Nightly Brief

Your Wednesday night briefing from the staff of Courthouse News

Top CNS stories for today including President Donald Trump took his national-security grievances to Twitter this morning, railing against bipartisan visa policies even as details continued to emerge about the suspect in Tuesday’s carnage in lower Manhattan; the president’s nominee for a seat on the Eighth Circuit defended himself before the Senate just days after the American Bar Association declared him not qualified to serve as a circuit judge; the internet maybe winning a battle of Nature vs. Netflix, as cellphone towers propagate in national parks and national forests; Louisiana groups say they are fed up with environmental destruction wreaked by the oil industry, and more.

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Former North Korean deputy ambassador to the UK, Thae Yong Ho, center, speaks with media at the Foreign Correspondents Club in Seoul, South Korea. (Ed Jones, Pool Photo via AP, File)

1.) In National news Thae Yong-ho, the highest-level North Korean defector in two decades, told Congress Wednesday that even the sound of an impending U.S. attack on the peninsula would immediately cause dictator Kim Jong Un to retaliate against neighboring South Korea.

A bicycle lays on a bike path at the crime scene where a motorist earlier Tuesday drove onto the path near the World Trade Center memorial, striking and killing several people, Wednesday, Nov. 1, 2017, in New York. (Andres Kudacki/Associated Press)

2.) As details emerge on the Uzbek immigrant arrested for Tuesday’s carnage in lower Manhattan, President Donald Trump took his national-security grievances to Twitter this morning, railing against bipartisan visa policies.

Senate Judiciary Committee Chairman Sen. Chuck Grassley, R-Iowa, (pictured right) said it was “surprising” that the American Bar Association decided to rate 8th Circuit Court of Appeals nominee Leonard Steven Grasz as “not qualified.” (J. Scott Applewhite/Associated Press)

3.) President Donald Trump’s choice for a seat on the Eighth Circuit defended himself before the Senate on Wednesday just days after the American Bar Association declared him not qualified to serve as a circuit judge.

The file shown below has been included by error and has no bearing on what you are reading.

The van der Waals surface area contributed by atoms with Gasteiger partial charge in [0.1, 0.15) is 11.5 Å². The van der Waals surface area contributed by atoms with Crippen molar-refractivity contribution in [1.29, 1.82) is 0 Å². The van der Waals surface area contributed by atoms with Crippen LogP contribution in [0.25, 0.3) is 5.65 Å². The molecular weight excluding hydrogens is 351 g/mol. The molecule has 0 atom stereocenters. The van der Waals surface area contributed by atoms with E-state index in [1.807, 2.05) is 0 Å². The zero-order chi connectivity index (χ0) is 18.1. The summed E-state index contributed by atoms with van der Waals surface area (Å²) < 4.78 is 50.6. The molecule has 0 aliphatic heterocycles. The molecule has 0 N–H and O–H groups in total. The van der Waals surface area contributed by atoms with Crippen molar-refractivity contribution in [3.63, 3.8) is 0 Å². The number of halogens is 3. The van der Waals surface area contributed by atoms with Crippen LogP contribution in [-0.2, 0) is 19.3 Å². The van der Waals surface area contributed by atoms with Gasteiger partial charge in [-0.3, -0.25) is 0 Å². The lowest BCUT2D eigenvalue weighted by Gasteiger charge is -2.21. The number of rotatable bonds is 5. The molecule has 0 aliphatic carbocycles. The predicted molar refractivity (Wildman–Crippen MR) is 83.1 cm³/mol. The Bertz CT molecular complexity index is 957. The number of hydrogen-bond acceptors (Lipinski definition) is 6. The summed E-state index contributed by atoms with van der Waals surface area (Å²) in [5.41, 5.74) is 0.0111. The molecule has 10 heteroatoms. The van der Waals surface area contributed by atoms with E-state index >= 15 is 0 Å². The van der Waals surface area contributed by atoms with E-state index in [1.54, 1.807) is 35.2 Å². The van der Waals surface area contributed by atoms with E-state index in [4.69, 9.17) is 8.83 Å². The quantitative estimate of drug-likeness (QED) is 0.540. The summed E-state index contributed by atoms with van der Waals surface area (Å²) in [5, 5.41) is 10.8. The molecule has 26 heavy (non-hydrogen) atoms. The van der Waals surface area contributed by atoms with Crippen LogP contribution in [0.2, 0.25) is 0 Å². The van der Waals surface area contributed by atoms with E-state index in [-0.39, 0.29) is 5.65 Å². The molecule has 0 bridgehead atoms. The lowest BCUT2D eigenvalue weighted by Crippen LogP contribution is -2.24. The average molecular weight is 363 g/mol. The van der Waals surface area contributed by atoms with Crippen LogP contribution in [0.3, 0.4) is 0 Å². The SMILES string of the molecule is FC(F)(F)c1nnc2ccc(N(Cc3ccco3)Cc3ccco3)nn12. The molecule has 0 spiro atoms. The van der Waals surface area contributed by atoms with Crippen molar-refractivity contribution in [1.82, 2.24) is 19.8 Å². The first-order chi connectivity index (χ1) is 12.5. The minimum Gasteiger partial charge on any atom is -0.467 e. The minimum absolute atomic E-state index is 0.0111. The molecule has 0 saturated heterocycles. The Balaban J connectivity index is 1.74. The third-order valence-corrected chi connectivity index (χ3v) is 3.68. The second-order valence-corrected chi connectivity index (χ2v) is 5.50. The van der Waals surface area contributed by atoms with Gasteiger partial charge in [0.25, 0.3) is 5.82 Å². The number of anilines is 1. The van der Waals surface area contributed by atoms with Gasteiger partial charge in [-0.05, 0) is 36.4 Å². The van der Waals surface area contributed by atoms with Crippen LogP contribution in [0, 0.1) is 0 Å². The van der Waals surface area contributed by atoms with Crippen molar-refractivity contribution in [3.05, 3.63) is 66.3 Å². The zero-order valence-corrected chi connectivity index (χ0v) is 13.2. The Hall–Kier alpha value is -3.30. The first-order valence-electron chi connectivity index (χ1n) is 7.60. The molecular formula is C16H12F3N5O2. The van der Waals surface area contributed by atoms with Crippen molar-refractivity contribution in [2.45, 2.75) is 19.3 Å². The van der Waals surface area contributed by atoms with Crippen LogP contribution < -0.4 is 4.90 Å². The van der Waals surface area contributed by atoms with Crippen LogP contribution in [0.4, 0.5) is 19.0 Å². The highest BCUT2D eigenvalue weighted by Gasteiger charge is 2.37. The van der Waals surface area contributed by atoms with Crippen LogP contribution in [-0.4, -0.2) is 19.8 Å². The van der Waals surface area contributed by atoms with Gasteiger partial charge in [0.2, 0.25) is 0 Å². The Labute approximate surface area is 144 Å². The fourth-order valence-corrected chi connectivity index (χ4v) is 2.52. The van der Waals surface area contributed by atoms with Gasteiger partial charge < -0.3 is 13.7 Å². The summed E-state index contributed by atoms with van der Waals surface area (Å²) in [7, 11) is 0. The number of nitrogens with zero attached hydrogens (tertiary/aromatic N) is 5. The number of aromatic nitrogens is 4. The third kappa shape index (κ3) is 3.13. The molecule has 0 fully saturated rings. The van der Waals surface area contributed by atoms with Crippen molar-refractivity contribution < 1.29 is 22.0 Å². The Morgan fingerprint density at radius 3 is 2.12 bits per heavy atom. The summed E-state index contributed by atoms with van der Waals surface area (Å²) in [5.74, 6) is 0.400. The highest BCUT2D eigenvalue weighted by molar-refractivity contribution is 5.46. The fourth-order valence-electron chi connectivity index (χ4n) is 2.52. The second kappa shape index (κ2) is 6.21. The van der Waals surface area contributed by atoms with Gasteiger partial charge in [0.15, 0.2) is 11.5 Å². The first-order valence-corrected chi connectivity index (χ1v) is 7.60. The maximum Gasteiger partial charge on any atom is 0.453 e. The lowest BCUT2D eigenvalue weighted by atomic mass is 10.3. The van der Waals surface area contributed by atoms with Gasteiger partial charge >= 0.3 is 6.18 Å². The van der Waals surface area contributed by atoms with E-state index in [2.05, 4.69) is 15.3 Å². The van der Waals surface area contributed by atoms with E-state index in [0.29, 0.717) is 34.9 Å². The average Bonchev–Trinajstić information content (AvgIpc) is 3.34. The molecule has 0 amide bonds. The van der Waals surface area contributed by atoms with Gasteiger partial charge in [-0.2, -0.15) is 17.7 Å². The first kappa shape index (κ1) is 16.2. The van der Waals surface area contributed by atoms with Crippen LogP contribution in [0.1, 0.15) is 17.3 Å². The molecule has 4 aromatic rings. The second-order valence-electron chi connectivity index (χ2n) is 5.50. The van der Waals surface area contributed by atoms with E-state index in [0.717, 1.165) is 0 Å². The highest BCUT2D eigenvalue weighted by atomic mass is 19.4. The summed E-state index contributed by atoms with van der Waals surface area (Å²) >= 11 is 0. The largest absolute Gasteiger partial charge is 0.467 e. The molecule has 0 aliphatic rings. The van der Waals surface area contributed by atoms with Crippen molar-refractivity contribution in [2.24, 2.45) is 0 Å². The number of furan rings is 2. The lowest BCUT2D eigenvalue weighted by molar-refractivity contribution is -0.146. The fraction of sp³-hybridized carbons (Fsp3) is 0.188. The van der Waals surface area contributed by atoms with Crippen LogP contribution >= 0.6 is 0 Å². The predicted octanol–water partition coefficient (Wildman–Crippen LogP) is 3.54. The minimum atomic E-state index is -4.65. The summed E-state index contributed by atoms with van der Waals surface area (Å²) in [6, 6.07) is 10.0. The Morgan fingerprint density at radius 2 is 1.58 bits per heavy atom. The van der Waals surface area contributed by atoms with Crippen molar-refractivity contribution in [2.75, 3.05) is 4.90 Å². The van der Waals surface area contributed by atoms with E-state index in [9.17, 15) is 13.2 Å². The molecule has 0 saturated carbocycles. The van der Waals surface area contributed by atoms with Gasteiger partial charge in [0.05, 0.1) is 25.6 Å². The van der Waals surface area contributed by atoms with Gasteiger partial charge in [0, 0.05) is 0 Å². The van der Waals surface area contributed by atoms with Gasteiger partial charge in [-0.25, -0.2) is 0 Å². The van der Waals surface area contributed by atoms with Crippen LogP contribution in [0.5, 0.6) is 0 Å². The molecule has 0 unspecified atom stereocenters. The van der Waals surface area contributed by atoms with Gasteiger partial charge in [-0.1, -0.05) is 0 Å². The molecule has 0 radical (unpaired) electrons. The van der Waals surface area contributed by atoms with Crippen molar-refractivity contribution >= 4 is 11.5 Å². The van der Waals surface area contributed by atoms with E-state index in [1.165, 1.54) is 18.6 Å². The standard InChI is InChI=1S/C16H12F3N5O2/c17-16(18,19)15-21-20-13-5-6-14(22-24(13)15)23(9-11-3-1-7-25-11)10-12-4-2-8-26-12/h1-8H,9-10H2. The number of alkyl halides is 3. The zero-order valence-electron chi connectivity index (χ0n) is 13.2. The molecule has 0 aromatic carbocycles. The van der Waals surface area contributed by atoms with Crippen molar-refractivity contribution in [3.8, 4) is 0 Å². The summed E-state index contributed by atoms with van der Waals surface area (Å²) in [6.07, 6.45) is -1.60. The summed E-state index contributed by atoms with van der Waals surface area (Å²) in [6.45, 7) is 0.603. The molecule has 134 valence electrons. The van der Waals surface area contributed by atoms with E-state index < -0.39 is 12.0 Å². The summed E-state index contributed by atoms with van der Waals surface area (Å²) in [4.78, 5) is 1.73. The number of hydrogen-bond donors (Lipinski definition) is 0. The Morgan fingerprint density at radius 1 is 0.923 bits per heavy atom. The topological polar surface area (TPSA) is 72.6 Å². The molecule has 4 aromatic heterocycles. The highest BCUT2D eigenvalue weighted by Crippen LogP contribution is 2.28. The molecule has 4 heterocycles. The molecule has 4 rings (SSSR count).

Yellowstone National Park. Photo: Chris Marshall

4.) In a battle of Nature vs. Netflix, the internet maybe winning, as cellphone towers propagate around the country in the last frontier of cell coverage: national parks and national forests.

President Trump nominated McGregor Scott to return to the post of U.S. attorney for the Eastern District of California. (Steve Yeater/Associated Press)

5.) President Donald Trump nominated U.S. attorneys for California and six other states on Wednesday, choosing mostly attorneys with years of experience as state prosecutors.

Louisiana residents say scenes like this are increasingly imperiled by the oil industry.

6.) In Regional news Louisiana groups say they are fed up with environmental destruction wreaked by the oil industry and that in the very least the state should allow a third-party assessment of what’s at stake before a proposed pipeline can be built.

A heroin user shoots up. ( Darryl Dyck/Associated Press)

7.) California accused two dozen people and several businesses Tuesday of operating unlicensed rehabilitation clinics that use dangerous methods to treat Spanish-speaking people — and may have contributed to the deaths of as many as 45 of them.

8.) In Environmental news Signal Peak Energy, owner of one of the world’s largest underground coal mines, asked a federal judge Tuesday to tailor an injunction so it can continue mining so long as it doesn’t ship the coal, most of which is destined for China.

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